I would work alone as they employed only one girl per club. Walking around in a dark room full of drunk and/or drugged people is actually pretty terrifying. One girl grabbed me saying "you're fit" and literally ran her fingers up between my legs, which was horrifying. In response, the bouncers laughed and just said, "Nice." On another occasion a guy rubbed his face in my breasts as he stood up to pay for a shot, then got very mouthy when I told him to fuck off. The bouncers didn't chuck him out and I spent the rest of the evening being jeered at and called a slut by him and his friends.

At the end of the day, that is just the job of a waitress, but the way people behaved towards me was animalistic and has had a very lasting effect on me.

—Elizabeth F.

I used to work at a popular burger joint and experienced raw to medium-rare sexual harassment pretty often. Some examples: One night, a couple of male customers were leaving after having paid their bill. One looked back at me and said, "I wish I could give YOU the tip." Naturally, the "tip" he was referring to was not money. Another time, I had one very drunk customer hitting on me. I politely told him I had a boyfriend and he asked me to point out to him "the vulnerable girls at the bar" that he could hit on instead.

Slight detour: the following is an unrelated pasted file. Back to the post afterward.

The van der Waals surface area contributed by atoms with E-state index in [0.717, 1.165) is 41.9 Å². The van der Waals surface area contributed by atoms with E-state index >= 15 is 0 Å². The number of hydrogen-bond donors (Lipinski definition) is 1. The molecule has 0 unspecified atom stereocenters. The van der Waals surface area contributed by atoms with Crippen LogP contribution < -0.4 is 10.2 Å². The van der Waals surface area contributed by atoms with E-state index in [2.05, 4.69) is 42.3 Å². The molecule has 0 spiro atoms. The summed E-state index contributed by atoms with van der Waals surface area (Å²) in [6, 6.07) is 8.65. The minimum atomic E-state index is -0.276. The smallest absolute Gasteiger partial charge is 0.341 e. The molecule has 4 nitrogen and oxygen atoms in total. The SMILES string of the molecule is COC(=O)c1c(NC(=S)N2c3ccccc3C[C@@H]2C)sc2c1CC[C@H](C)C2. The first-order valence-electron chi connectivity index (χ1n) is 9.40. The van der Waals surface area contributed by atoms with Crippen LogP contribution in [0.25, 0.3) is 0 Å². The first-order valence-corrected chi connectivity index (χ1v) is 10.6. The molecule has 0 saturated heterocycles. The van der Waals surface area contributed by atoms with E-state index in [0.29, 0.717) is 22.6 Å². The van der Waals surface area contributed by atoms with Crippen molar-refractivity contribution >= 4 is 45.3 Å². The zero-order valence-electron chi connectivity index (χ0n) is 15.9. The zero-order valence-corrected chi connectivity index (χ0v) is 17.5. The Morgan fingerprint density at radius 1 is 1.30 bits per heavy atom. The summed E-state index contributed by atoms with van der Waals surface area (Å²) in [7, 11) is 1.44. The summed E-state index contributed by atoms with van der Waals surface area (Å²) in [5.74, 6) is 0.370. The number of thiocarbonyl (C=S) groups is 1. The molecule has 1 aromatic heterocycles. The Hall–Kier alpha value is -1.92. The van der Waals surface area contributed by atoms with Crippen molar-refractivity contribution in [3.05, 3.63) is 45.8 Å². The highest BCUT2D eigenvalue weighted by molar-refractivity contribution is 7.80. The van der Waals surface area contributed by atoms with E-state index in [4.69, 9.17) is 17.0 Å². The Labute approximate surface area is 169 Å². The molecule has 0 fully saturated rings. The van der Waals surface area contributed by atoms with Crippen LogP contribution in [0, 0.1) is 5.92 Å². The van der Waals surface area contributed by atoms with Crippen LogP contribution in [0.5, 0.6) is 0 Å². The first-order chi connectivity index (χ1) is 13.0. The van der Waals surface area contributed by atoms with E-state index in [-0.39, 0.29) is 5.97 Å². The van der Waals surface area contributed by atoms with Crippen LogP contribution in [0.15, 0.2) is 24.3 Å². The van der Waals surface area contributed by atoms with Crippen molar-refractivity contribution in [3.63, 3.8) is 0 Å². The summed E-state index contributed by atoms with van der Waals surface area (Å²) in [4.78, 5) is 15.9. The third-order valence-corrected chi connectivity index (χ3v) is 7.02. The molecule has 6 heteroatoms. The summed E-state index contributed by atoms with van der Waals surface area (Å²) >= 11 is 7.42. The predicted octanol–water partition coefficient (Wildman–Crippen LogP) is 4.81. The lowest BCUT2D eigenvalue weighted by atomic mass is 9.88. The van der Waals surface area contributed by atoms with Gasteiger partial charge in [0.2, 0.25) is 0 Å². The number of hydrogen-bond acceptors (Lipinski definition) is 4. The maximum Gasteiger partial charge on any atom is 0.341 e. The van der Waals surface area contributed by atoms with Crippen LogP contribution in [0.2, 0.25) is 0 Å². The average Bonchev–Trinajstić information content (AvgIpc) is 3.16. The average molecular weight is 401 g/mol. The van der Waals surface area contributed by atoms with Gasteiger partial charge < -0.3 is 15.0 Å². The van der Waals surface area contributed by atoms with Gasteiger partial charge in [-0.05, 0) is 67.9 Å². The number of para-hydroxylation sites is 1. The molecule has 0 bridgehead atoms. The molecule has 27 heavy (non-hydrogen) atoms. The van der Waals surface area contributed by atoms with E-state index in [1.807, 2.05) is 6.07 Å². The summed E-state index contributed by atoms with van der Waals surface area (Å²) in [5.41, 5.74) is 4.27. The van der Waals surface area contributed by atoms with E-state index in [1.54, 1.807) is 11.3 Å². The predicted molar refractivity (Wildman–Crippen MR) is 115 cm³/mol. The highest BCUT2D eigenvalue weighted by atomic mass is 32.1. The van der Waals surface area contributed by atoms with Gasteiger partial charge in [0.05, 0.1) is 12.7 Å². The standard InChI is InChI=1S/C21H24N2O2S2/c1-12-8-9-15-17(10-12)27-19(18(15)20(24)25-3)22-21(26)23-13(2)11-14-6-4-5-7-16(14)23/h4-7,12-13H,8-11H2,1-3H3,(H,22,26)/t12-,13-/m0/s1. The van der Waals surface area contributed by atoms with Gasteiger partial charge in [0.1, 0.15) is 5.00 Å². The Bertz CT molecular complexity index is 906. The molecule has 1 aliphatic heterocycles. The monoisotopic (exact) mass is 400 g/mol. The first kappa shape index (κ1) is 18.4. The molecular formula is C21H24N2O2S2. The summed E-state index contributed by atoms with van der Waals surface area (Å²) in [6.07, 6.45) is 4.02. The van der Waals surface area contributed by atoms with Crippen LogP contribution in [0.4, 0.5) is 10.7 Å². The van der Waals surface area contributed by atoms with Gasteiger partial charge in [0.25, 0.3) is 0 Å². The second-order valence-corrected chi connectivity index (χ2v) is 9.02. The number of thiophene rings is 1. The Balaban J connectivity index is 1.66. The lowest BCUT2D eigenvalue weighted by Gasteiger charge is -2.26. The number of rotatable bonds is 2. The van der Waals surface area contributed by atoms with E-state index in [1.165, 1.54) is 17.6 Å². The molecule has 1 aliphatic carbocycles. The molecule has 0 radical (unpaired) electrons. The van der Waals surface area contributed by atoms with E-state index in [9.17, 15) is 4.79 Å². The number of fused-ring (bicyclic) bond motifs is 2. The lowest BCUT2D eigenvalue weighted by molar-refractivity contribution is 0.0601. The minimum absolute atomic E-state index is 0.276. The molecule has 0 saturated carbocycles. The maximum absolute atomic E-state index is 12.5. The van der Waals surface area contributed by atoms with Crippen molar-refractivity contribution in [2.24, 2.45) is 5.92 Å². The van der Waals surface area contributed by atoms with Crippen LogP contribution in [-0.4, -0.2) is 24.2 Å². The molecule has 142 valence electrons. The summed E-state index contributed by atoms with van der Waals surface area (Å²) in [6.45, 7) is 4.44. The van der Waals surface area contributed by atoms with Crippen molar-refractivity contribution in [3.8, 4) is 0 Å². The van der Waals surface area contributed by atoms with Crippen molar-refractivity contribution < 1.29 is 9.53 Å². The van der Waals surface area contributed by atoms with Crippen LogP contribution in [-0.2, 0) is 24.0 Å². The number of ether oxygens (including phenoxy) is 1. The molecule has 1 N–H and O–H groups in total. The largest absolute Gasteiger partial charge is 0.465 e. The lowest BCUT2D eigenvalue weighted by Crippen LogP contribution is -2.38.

At the sports bar I worked at, I actually received more sexual harassment from the managerial staff than the customers. I remember wearing a skirt to work once and my manager told me he was going to glue mirrors on the tops of his shoes. I never wore a skirt there again.



I work in a live music bar as a cocktail waitress. The bar is entirely staffed by women, but managed by men. The owner sometimes comes in and engages me in conversation. He often opens with "I'm not a misogynist, but..." The conversation is then sprinkled with gems like, "Women rely on men, physically and emotionally," and "Men have a longer shelf-life." He sometimes concludes by explaining why intelligent women are essentially fucked because they won't be able to find a man. My boss makes it clear that he believes women are the weaker sex, that they need men. But anything I say or do in reply will put my job in jeopardy.


Skip to footer